Dunning’s path to that stage took 17 years. It began when she publicly outed herself as a lesbian in 1993 in support of Keith Meinhold, a naval officer discharged from the Navy for being gay. After her announcement, the Navy began procedures to discharge her, a process that lasted two-and-a-half years.
Dunning, however, was able to mount a successful defense by saying that her sexual orientation did not prove her intent to engage in homosexual activity. In other words, her lesbianism was a status, rather than a conduct. It was a strategy that worked—once. The Department of Defense General Council then issued a memo banning the use of this argument. She was the only openly gay person serving in the military for 13 years until her retirement in 2007.
Ironically, while Dunning was engaged in the discharge fight, she was also earning commendations and promotions.
Being a Unitarian Universalist provided Dunning with important support during the lengthy battle for repeal. Born and raised as a Presbyterian and Congregationalist, she first started attending a UU church in 1987 in Pensacola, Fla. “It was very southern, very Republican, and very traditional there, and I was a lesbian in the Navy. I was looking for a community outside of the Navy where I could be myself. When I went to the local UU congregation in Pensacola, I really found a home, a place where I could meet like-minded folks who shared my values.”
Even though she hadn’t come out to the congregation, she felt comfortable being in a community that would accept her if she did, she said.
Dunning was a member of the UU Church of Palo Alto, Calif., when she did come out in 1993. “I found that I couldn’t live a lie anymore,” she said. “I was tired of watching others having to live a lie and be dishonest about who they were.”
UUs have long supported equal rights for gay, lesbian, bisexual, and transgender people. In 1993, the General Assembly of the Unitarian Universalist Association supported lifting the ban on homosexuals in the military. In 2007, General Assembly called for the repeal of “Don’t Ask, Don’t Tell.”
Dunning became an activist for the repeal of the “Don’t Ask, Don’t Tell” law, which was implemented in 1993 during the Clinton administration. She served from 1993 to 2000 on the board of Servicemembers Legal Defense Network, an organization dedicated to bringing an end to DADT and providing support for those affected by the law, serving as its co-chair from 1993 to 1998. She rejoined the board in 2005 and has been board co-chair since October 2006.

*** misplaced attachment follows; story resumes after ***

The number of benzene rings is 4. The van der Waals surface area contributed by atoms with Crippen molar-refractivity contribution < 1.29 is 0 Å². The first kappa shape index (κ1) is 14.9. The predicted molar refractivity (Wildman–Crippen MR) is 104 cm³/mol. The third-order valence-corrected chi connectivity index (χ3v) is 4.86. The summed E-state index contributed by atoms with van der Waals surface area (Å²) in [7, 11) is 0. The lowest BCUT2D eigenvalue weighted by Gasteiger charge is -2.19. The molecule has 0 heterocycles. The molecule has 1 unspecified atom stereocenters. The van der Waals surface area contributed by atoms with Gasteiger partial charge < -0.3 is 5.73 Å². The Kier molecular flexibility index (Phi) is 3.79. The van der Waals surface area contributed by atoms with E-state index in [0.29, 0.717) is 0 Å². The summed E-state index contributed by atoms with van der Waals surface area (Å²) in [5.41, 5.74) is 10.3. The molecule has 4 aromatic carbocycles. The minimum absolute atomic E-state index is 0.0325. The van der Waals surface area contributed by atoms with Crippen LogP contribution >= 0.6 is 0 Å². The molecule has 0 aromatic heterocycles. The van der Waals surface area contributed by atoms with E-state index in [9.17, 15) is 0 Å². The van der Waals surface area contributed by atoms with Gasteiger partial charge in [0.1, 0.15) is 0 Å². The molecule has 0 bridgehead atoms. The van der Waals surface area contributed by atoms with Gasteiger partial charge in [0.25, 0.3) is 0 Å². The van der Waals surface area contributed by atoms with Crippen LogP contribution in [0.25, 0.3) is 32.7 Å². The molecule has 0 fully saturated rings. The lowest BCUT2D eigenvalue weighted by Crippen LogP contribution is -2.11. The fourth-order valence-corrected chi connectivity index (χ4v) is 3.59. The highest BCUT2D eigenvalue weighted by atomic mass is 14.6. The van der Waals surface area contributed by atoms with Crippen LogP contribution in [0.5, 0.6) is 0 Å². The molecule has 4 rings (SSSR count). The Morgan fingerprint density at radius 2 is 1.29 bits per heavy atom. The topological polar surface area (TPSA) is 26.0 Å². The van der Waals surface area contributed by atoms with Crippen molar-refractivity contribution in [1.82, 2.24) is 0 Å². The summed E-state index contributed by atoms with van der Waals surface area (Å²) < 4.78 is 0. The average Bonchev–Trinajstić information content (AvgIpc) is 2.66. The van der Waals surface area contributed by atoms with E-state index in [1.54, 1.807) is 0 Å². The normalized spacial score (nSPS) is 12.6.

“One of the messages I want to share with you today is the power of persistence,” Dunning said in a sermon delivered January 2, 2011, at the Berkeley church. “One of the reasons I was selected [to be on that stage] was because I’ve been working on this for 17 years—through eight years of an administration that wasn’t very friendly, through many hateful hearings, through many bad times and good times. I knew in the end we were on the right side of justice, and so I kept plugging.”
Dunning told UU World that she knew things were going their way when she heard Adm. Mike Mullen, the chairman of the Joint Chiefs of Staff, testify before the Senate Armed Services Committee on behalf of lifting the ban. “He didn’t use typical utilitarian arguments about readiness or cost or other practical matters,” she said. “He talked about it being an issue of integrity, that we as an institution state that our values are honor, courage, and commitment, yet we ask a whole subset of service members to lie about who they are. It was about the integrity of the institution as well as the integrity of the individual.” It left Dunning in tears.
She credited two other Unitarian Universalists, retired Rear Adm. Jamie Barnett and retired Navy Capt. Joan Darrah, with helping to persuade Mullen to support the repeal.
UUs, Dunning said, are inspired by a moral vision in their social activism. “It’s always been our guiding light,” she said. “When we engage in social activism, we look at the morality of the law or the institution or the situation. We look at what is the right thing; what is the compassionate thing; what is the just thing.”
What was it like standing next to President Obama as he signed this historic piece of legislation? “The energy in the room was electric,” she said. “The auditorium was filled with three or four hundred people who had been working on this issue for many years. But the biggest benefit was to have the opportunity to look out into the auditorium and see the faces of joy, the tears of joy, and see the healing going on in the room.”
Although DADT has been repealed, the fight is not over, Dunning says. “We don’t have full equality until our transgender brothers and sisters have the opportunity to serve as well.” But she’s thinking of continuing the fight in a different way, by running for office. “After all these years of trying to influence decision makers and trying to get people who are in elected office to see things our way, I’m investigating what it would be like to be an elected official.”
see below for links to related resources.